In chronic inflammatory conditions like cancer, healthy macrophages can become corrupted and end up helping tumors. However, we don’t know what factors cause these behaviors, so Dr. Franklin is exposing macrophages to six different stresses―including heat shock and oxygen deprivation―to see how they respond and identify factors that play a role in macrophage recruitment by tumors. Already, she’s found one protein associated with inflammation that appears to be a promising target. She’s now examining the role of this protein in animal models as well as looking for other targets that could potentially improve immunotherapy’s effectiveness.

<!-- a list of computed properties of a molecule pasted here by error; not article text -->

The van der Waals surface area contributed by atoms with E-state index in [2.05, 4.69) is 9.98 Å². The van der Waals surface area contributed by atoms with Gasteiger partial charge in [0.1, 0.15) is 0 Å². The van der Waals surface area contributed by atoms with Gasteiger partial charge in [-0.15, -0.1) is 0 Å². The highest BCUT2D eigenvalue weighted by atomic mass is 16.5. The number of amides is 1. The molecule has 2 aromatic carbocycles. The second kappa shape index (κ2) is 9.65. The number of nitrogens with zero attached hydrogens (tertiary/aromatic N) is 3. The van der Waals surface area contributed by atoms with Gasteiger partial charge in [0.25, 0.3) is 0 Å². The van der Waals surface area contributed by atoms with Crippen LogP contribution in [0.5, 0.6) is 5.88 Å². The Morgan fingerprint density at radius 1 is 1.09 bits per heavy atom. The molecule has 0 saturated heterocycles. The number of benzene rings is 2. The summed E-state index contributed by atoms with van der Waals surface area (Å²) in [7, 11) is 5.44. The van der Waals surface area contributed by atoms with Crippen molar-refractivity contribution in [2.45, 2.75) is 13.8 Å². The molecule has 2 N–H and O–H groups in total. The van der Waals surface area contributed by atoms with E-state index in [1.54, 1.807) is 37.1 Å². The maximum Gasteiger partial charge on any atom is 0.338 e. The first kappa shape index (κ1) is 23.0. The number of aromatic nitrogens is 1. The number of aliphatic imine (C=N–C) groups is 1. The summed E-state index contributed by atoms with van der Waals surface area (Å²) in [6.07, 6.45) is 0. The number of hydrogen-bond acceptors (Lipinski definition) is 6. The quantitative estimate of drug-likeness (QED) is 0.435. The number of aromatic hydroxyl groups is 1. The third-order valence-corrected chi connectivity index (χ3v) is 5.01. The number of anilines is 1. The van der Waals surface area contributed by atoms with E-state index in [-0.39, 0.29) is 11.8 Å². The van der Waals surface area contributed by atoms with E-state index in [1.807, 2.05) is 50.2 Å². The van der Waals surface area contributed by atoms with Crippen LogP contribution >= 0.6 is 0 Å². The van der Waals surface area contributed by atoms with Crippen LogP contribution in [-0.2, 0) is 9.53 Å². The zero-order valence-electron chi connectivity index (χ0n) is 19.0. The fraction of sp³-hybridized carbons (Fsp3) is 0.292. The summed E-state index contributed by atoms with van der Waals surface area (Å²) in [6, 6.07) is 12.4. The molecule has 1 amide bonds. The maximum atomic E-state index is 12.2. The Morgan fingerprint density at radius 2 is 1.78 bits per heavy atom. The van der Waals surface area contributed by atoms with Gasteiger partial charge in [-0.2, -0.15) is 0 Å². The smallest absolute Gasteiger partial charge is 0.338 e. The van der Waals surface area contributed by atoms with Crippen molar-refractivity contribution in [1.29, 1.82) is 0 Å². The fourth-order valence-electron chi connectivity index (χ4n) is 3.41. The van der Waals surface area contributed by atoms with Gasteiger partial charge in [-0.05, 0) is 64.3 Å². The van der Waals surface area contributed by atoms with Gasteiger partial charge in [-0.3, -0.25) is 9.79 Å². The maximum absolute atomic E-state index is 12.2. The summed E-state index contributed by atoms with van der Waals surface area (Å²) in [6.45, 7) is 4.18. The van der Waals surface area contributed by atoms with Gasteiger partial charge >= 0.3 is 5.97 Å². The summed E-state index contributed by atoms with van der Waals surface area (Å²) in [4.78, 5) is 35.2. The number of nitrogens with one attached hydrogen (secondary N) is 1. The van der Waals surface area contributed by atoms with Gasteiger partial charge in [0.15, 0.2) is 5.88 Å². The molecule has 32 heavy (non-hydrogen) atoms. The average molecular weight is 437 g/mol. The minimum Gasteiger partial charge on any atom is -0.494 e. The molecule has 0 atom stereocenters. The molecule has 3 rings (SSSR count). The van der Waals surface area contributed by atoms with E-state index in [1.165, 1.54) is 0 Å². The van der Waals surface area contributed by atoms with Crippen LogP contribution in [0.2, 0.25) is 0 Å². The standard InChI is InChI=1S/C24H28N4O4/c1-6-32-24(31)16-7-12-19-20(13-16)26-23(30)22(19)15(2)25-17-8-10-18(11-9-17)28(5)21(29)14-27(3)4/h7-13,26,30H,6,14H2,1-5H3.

I am grateful that the Cancer Research Institute appreciates the value of basic scientific research and funds projects to address mechanistic questions. Armed with this deeper knowledge of the immune system, we can uncover novel immunotherapeutic targets for the treatment of cancer.
Projects and Grants
The role of macrophages in tissue homeostasis and tumor progression
Yale University | All Cancers | 2015 | Ruslan M. Medzhitov, Ph.D.
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